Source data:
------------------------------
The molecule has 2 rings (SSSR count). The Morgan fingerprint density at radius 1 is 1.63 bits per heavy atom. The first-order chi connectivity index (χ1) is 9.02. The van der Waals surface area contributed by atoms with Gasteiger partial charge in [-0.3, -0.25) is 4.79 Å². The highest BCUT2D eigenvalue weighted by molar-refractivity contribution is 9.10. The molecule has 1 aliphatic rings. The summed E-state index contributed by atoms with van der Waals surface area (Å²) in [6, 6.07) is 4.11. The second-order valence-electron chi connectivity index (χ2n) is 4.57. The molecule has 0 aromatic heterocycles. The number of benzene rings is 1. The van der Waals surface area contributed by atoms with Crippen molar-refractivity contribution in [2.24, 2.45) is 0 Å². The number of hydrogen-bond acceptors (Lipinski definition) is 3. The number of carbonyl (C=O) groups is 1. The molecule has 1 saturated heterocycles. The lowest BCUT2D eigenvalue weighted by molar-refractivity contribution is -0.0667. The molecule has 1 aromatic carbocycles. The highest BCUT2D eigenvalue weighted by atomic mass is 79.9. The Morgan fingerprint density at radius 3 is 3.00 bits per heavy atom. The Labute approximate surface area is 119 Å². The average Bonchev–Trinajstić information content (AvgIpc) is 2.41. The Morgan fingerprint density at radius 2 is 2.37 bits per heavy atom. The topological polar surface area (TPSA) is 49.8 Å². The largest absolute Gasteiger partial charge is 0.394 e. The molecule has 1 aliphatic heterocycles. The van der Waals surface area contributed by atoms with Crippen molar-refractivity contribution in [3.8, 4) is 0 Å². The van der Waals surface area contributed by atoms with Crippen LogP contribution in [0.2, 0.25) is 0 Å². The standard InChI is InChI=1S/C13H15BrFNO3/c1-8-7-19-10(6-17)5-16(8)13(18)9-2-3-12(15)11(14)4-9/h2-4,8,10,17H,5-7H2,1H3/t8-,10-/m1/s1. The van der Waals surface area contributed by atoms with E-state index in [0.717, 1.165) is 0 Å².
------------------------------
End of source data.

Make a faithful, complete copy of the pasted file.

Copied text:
The molecule has 2 rings (SSSR count). The Morgan fingerprint density at radius 1 is 1.63 bits per heavy atom. The first-order chi connectivity index (χ1) is 9.02. The van der Waals surface area contributed by atoms with Gasteiger partial charge in [-0.3, -0.25) is 4.79 Å². The highest BCUT2D eigenvalue weighted by molar-refractivity contribution is 9.10. The molecule has 1 aliphatic rings. The summed E-state index contributed by atoms with van der Waals surface area (Å²) in [6, 6.07) is 4.11. The second-order valence-electron chi connectivity index (χ2n) is 4.57. The molecule has 0 aromatic heterocycles. The number of benzene rings is 1. The van der Waals surface area contributed by atoms with Crippen molar-refractivity contribution in [2.24, 2.45) is 0 Å². The number of hydrogen-bond acceptors (Lipinski definition) is 3. The number of carbonyl (C=O) groups is 1. The molecule has 1 saturated heterocycles. The lowest BCUT2D eigenvalue weighted by molar-refractivity contribution is -0.0667. The molecule has 1 aromatic carbocycles. The highest BCUT2D eigenvalue weighted by atomic mass is 79.9. The Morgan fingerprint density at radius 3 is 3.00 bits per heavy atom. The Labute approximate surface area is 119 Å². The average Bonchev–Trinajstić information content (AvgIpc) is 2.41. The Morgan fingerprint density at radius 2 is 2.37 bits per heavy atom. The topological polar surface area (TPSA) is 49.8 Å². The largest absolute Gasteiger partial charge is 0.394 e. The molecule has 1 aliphatic heterocycles. The van der Waals surface area contributed by atoms with Crippen molar-refractivity contribution in [3.8, 4) is 0 Å². The van der Waals surface area contributed by atoms with Crippen LogP contribution in [0.2, 0.25) is 0 Å². The standard InChI is InChI=1S/C13H15BrFNO3/c1-8-7-19-10(6-17)5-16(8)13(18)9-2-3-12(15)11(14)4-9/h2-4,8,10,17H,5-7H2,1H3/t8-,10-/m1/s1. The van der Waals surface area contributed by atoms with E-state index in [0.717, 1.165) is 0 Å².